Urban chicken forum Thursday; proposed ordinance updated
A group of urban chicken supporters are hosting a forum on Thursday to discuss the upcoming ballot initiative.
Backyard Hens Yes! has set up a panel including a veterinarian, medical doctor, chicken owners, those who want to own chickens, gardeners and an organic farmer to share their thoughts on urban chickens and experiences in other Montana cities with chickens.
The forum is at the Great Falls Public Library at 6:30 p.m. on Oct. 19.
Chickens were outlawed in the city during a 2007 revision of the animal code and City Commissioners voted in July to send the chicken question to the November ballot.
Chickens headed to November ballot, along with charter updates
The ballot question will read “Do you support allowing property owners to maintain domestic chicken hens, within the incorporated Great Falls City limits, subject to regulation established by the Official Code of the City of Great Falls?”
If more than 50 percent of voters say yes, the city will then develop an ordinance regulating the keeping of chickens within the city limits.
Assistant City Attorney has been working on a draft ordinance proposal, a version of which was presented to the commission this summer.
In the meantime, he’s been taking suggestions for the ordinance, primarily from the backyard hen group.
The current proposed ordinance would not apply to the R-1 residential rural zoning where maintaining livestock is permitted.
If chickens are approved on the ballot, the proposed ordinance would require city residents to get a permit and pay an annual fee to keep backyard chickens.
The permit process will include an application and inspection by Animal Control to ensure a coop and secure enclose as well as setbacks from the property lines and adjacent homes.
Animal Control will make a recommendation of approval or denial to the Great Falls Animal Shelter manager,who will make the final decision.
Hen permits would expire Dec. 31 of each year and require an annual fee that would be set by commission resolution.
Animal Control would also investigate all complaints concerning permitting or other violations that could result in the revocation or suspension of a hen permit.
Under the proposed ordinance, residents would be allowed up to six hens. Male chickens over the age of three months will be prohibited in the city. The proposal would require hen permit holders to place and keep a leg or wing band on all chickens, displaying the permit holder’s permit number, as a means of identification and proof of permitting.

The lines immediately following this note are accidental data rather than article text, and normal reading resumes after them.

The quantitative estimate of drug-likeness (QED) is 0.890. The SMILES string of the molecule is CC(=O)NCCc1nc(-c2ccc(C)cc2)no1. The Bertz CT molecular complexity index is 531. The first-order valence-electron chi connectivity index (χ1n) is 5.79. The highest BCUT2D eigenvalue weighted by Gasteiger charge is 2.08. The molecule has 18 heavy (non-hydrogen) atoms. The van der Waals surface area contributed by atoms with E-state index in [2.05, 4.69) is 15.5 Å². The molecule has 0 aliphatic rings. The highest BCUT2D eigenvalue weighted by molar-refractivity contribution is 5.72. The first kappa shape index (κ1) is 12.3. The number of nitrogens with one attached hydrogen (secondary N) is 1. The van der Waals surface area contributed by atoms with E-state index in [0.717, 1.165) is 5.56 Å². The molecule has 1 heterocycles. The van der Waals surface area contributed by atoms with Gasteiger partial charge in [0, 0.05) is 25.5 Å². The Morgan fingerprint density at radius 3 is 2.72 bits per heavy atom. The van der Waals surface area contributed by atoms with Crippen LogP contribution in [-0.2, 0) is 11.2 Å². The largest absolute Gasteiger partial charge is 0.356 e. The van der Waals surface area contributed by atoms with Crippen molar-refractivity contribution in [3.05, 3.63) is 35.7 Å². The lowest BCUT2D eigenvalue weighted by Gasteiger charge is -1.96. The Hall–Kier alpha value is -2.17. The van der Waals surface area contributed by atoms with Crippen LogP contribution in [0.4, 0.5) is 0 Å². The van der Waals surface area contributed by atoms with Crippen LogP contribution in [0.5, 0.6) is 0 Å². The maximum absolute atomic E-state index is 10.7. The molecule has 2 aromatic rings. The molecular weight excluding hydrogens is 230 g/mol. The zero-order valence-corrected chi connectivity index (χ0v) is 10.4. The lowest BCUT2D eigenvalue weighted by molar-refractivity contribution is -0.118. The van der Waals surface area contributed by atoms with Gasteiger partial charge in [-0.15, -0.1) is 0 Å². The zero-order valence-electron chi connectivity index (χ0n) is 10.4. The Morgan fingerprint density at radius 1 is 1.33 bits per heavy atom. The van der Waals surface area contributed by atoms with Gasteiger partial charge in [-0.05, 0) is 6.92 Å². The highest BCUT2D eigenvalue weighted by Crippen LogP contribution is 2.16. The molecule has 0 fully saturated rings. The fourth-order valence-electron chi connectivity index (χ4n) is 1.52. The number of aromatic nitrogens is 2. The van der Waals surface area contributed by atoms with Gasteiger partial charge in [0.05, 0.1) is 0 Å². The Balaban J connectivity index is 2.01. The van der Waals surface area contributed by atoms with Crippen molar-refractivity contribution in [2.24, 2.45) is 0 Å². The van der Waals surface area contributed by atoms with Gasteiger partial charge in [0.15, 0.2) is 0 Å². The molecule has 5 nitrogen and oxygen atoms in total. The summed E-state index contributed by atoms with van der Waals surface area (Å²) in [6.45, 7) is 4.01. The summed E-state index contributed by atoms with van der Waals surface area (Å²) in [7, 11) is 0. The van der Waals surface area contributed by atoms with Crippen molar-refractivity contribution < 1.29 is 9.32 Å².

If the ballot measure passes, the proposed ordinance includes shelter requirements that include a covered, secure, predator-proof outdoor chicken enclosure with at least 10 square feet of living space per hen that is also of sufficient size to admit free movement of chickens. Cover for an outdoor enclosure can include netting, chicken wire or other material to prevent escape.
Hen keepers must also have a covered, predator-proof outdoor chicken house that is thoroughly ventilated, provides at least two square feet of living space per hen to allow free movement of hens, and designed and built to be easily accessed, cleaned and maintained by the permit holder. The chicken house must be adjacent to and provide unrestricted access to the outdoor enclosure and all chicken coops and enclosures must be maintained to prevent the creation of a nuisance and/or a public nuisance. Coops would also have to be maintained to prevent offensive odors, persistent noise and the spread of disease.
The proposed code would require that the coops and outdoor enclosures be located no less than 30 feet from any dwelling occupied by someone other than the permit holder. The distance would be measured from the exterior of the coop to the closest exterior wall of the adjacent dwelling.
In no case, under the proposal, could a chicken coop be located closer than 15 feet to any property line as measured from the nearest exterior wall of the coop to the property line.
Chickens at large would be prohibited.
The proposed ordinance includes a process to investigate complaints, which may be filed in writing with Animal Control. If there’s a violation of the code, Animal Control can issue a warning so the violation can be fixed, or a notice to appear in Great Falls Municipal Court or refer the matter to the city attorney’s office for further action.
Under the current draft of the proposed ordinance, a conviction of any violation of the chicken code will be a misdemeanor punishable by a term of no more than six months in jail, a fine up to $500, or both. The court may also order any or all of the following conditions: relinquishment of any hens; relinquishment any roosters kept in violation of the code; revocation of the domestic hen permit; or destruction of an/or removal of any shelter maintained under the proposed city ordinance.
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